Managing the Fall Breeding Herd
Managing the Fall Breeding Herd
Dr. Tom R. Troxel
For producers with a fall calving herd, December marks the middle of the breeding season. There are a number of December management decisions that can influence the success of the breeding season thus impact the pregnancy rates, weaning rates and weaning weight of the 2016 fall calf crop. The cost effectiveness of each decision should be considered before being implemented. After all, profit potential is the goal which may be more difficult to come by in 2016.
Reducing Feed Cost
Reducing feed cost without reducing cow productivity is the fastest way to reducing production cost and increasing returns. A lot of hay was harvested during the 2015 spring but due to persistent rainfall, much of the hay wasn’t harvested at the highest quality. Most of the harvested hay was over mature and, therefore, not at its peak quality in terms of protein and TDN.
Forage testing each lot of hay and buying the right kind and feeding the right amount of supplemental feed based on the forage test may be the best money spent this winter feeding period. A forage test reveals the nutrient content of hay. Knowing the nutrient composition of hay allows comparisons between hay nutrient levels and the nutrient requirements of the cattle being fed. If the animals’ needs are greater than what is provided in the hay, a least cost feed supplement can be developed. Purchasing and feeding the least cost supplemental feed based on a forage test helps insure the cattle will maintain the desired performance level.
To minimize feed costs, cattle with different nutritional requirements should be grouped separately and supplemented accordingly. Commingling cattle with different requirements (for example, nonlactating cows wintered in the same field as lactating cows) can cause either overfeeding and waste of costly supplements or underfeeding and poor cattle performance. A short (75 day) breeding and calving season ensures all cows are in the same state of production, thus having similar nutrient requirements. Knowing the nutrient composition of the forage allows feeding lower quality hay to cattle with lower nutrient requirements and feeding higher quality hay to cattle with greater requirements.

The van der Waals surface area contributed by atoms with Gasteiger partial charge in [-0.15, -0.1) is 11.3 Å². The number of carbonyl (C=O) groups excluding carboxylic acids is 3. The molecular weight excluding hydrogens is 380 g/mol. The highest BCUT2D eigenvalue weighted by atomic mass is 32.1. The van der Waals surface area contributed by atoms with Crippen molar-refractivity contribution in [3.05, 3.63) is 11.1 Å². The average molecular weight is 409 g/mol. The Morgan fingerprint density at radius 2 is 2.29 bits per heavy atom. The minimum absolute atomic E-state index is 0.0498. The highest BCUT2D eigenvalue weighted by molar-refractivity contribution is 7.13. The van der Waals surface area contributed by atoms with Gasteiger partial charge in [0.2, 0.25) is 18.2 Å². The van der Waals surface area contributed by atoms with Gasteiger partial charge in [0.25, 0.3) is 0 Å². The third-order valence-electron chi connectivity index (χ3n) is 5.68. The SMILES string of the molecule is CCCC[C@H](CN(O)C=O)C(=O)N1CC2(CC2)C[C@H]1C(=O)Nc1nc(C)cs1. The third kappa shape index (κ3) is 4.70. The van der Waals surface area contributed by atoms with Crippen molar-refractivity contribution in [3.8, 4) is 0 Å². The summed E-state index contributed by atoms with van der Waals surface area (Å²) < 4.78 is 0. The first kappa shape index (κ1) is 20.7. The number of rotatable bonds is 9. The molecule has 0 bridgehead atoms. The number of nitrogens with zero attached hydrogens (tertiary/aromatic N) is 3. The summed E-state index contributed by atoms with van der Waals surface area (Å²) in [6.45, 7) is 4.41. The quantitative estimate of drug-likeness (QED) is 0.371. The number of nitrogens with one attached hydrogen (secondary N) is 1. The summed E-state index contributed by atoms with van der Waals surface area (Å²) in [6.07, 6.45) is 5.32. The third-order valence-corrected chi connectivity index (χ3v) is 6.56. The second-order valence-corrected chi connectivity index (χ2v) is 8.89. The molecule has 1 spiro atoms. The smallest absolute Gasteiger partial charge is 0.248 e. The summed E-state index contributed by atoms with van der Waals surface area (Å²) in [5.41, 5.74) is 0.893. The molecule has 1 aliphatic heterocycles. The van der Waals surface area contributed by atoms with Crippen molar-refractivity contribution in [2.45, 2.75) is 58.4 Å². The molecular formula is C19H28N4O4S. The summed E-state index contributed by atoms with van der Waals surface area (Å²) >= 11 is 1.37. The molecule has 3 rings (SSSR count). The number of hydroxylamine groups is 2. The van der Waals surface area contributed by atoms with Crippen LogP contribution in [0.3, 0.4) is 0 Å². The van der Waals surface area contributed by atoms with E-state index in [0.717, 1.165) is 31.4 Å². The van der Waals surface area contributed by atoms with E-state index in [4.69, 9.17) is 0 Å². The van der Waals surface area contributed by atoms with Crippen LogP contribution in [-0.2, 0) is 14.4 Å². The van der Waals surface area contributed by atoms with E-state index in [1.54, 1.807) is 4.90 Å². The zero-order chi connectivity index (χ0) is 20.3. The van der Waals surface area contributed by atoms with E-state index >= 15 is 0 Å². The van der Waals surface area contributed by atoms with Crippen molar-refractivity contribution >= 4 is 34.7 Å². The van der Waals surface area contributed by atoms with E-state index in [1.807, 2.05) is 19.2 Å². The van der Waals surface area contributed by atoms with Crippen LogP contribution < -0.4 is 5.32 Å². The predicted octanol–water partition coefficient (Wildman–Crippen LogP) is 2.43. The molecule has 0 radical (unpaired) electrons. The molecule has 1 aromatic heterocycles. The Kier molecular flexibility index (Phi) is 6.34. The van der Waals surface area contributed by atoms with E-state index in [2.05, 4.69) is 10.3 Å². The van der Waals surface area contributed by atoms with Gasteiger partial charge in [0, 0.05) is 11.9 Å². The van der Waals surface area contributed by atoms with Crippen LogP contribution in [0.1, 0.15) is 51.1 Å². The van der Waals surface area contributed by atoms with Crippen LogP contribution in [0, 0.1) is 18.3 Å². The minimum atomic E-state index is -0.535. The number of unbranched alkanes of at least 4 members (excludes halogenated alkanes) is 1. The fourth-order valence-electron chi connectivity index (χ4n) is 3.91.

Body Condition Scores
Body condition scores (BCS) are a numerical rating given to cows to suggest the relative fatness or body composition of a cow. A 1-9 grade system is commonly used by researchers where thin cows score 1-3 and fat cows are scored in a relative sense, 6-9. The BCS can be used as a gauge to determine if the nutritional program that cows have been receiving is adequate to keep them in moderate and ideal condition. More importantly, by body condition scoring cows in the fall, BCS can be adjusted with the nutrition program. It is very important to maintain a body condition score of 5 to 6 during the fall breeding season. This is often very difficult to do if the cows didn’t calve in good body condition.
Cull Problem Cows
Cull problem cows such as cows with unsound feed or legs, bad eyes, udders, or temperament. Cull cows that may have problems calving (prolapse). Cull cows that didn’t calve during the fall calving season. Feed cost is just too high to gamble in cows that may not make it through the winter.
Tall fescue pasture has both advantages and disadvantages. One of the primary advantages of tall fescue over other cool season forages is the amount of forage produced during the fall that can be stockpiled and grazed during winter. Fescue managed for fall growth out yields sod seeded annual ryegrass or small grains during the same period. Up to one third of the annual yield of fescue is produced during the fall, and the leaves withstand damage from cold weather much better than many other types of forage. Leaves remain green after early winter freezes and retain forage quality well.
Proper grazing practices can extend the grazing period for stockpiled forages. Strip grazing is often used for stockpiled forages and can offer the highest utilization of the pasture. A single electric wire can be placed across the field to allow a strip of pasture large enough for a two to three day allotment of forage for the herd. As cattle graze down the first strip of forage, the wire can be advanced across the field providing fresh strips of forage as needed. Some producers have found that two wires work well for strip grazing. One wire holds the cattle in the strip being grazed, and the other wire is placed one strip ahead to prevent the cattle from moving across the field each time a new strip is offered.
Only one wire needs to be moved each time in a “leapfrog” fashion to provide a fresh strip of forage. The field should be grazed starting at the livestock’s water source. This reduces trampling damage to the remaining forage, because the cattle travel back across the grazed area for water. A back wire is not needed when grazing dormant stockpiled forages.
In Arkansas demonstrations, strip grazing management doubled the number of AU grazing days per acre compared to continuous grazing of the entire stockpiled pasture.
Rotational or strip grazing can allow limit grazing of winter annuals. Forage quality of winter annuals often exceeds requirements of cows. Limit grazing makes use of the high quality forage as a supplemental feed and stretches short hay supplies during late winter.